Are You "Surviving" or "Thriving"?

By Terry Streather | Mental Health

May 07
Check out this pair of pumpkins…

They are both the same variety of pumpkin. They are both orange. They are both tasty. Both have the same potential... and neither of them are sick.

But did you spot the difference?

I don't know if you noticed but pumpkin number 1 is massive. It’s clearly done very well for itself and is doing more than surviving… it’s thriving!

If you were one of these pumpkins, which one would you be I wonder? (I know… I can barely believe I have just typed those words myself…) Anyway...the point is:

Are you surviving or thriving?

So what's the difference? The Oxford Dictionary defines:

Survive: Continue to live or exist
Thrive: grow or develop well or vigorously, to prosper; flourish.

Leaving the pumpkins for just a moment...no doubt you started out your working life full of excitement and aspirations to be the best you could be.

Then “life” happened and now you just grin and bare it just to make ends meet. You have no choice really, after all you’ve got to do what you’ve got to do and times are tough.

“Hi Dave, how was work?”

“You know how it is, nothing changes, same sh*t different day”

If this sounds familiar you are in survival mode… pumpkin number 2.

I’m not suggesting you up and quit your job. In fact, we know that the right work and environment actually has a positive effect on mental health and well-being. And our mental health is key to being able to thrive. But don't kid yourself...

Just because you’re not “sick” DOESN’T mean you’re healthy.
Health is a state of complete physical, mental and social well-being and not merely the absence of disease or infirmity.” The World Health Organisation

But as most organisations go through seemingly endless rounds of restructure and change, too many of us have just accepted that high levels stress and anxiety is a fair price to keep our heads above water.

"Agile Working" (and I have only just got off my soap box about it...) means the lines between work and downtime have become even more blurred, and the world of social media has changed the way we interact with friends and family. Constantly being reminded of our flaws and the fact we will never be able to keep up with the Jones's in "Whats-a-Face-Snap-tagram-land" is surely no good for us.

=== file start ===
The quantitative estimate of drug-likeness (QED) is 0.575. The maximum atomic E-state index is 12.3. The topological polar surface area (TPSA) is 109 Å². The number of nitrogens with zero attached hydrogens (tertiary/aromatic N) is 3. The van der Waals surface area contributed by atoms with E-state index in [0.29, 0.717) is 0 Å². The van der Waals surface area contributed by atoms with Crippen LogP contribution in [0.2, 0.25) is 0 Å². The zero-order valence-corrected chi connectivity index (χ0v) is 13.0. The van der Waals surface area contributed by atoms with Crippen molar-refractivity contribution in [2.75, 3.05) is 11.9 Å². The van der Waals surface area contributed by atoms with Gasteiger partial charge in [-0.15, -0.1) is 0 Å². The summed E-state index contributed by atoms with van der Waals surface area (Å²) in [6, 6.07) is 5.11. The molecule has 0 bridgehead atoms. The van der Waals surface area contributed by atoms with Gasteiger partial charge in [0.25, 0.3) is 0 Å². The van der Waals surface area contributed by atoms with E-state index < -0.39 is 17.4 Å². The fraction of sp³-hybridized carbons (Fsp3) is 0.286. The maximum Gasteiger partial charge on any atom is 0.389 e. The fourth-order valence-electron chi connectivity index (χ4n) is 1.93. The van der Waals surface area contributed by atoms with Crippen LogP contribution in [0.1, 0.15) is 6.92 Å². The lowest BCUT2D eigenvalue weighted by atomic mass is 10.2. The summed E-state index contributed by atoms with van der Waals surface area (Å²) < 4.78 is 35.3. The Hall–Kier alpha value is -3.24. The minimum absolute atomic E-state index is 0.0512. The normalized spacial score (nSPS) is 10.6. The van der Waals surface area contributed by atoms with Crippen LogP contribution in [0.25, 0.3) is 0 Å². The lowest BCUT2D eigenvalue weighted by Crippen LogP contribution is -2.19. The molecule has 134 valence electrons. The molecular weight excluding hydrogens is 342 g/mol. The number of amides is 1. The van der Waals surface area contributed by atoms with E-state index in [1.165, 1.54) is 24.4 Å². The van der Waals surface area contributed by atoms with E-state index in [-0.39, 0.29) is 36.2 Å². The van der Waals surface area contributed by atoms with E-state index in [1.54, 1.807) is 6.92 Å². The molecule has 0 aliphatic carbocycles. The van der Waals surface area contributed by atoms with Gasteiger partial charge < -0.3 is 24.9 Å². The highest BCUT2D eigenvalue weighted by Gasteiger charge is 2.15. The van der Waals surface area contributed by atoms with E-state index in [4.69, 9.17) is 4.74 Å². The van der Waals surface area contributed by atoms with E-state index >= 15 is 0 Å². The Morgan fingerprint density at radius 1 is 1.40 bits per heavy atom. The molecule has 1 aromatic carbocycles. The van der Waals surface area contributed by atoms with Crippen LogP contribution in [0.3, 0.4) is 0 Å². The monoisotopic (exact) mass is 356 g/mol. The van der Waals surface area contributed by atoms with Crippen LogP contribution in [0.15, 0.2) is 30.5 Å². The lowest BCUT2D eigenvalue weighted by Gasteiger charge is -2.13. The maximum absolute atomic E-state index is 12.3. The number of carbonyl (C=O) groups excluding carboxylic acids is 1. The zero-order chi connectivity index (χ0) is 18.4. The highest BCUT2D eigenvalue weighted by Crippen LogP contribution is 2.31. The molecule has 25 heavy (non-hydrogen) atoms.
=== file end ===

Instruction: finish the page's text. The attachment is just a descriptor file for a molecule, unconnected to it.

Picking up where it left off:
Good mental health helps us to thrive.

The way we think, feel and act has such a huge impact on our ability to enjoy life and roll with the punches when they inevitably come. Stop waiting for life to deal you a better hand… take control and deal it yourself.

“Life happens while you are busy making other plans”

This darling little phrase of the "self-help" world is true in many ways, but it assumes that people are doing something about their future.

Sadly, in my experience, far too many people aren’t actually making other plans at all… they are just kind of existing.

Personally, I think this is more accurate:

“Life happens while you are waiting for … {fill in the blank}"

...the right time… the stars to align… lottery win...the mortgage to be paid… that promotion… retirement and the pension (only 23 years 6 months and 14 days to go!)

In short…waiting.

If you have ever felt that there must be more to life then you're surviving.

Strong opinion being expressed here so brace yourself…I don’t mean to offend. These are all excuses.  There is no right time, anyone with kids will tell you that!

A few closing thoughts...
  • Are you truly living the life you want? Are you thriving or just sleep walking through life taking each day as it comes?
  • Just because you're not sick, doesn’t mean you're healthy or doing well. It means you're not sick.
I’m not so sure a life of “continuing to exist” is all that appealing.
Prospering and flourishing however, now there’s a thing….
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About the Author

Terry is Director and Head of Training at Oakwood. He helps clients promote a proactive, rather than reactive approach to both personal safety and the positive mental health of their staff. He has over 12 years teaching experience in these areas, and advises organisations in the development of appropriate risk assessment and policy.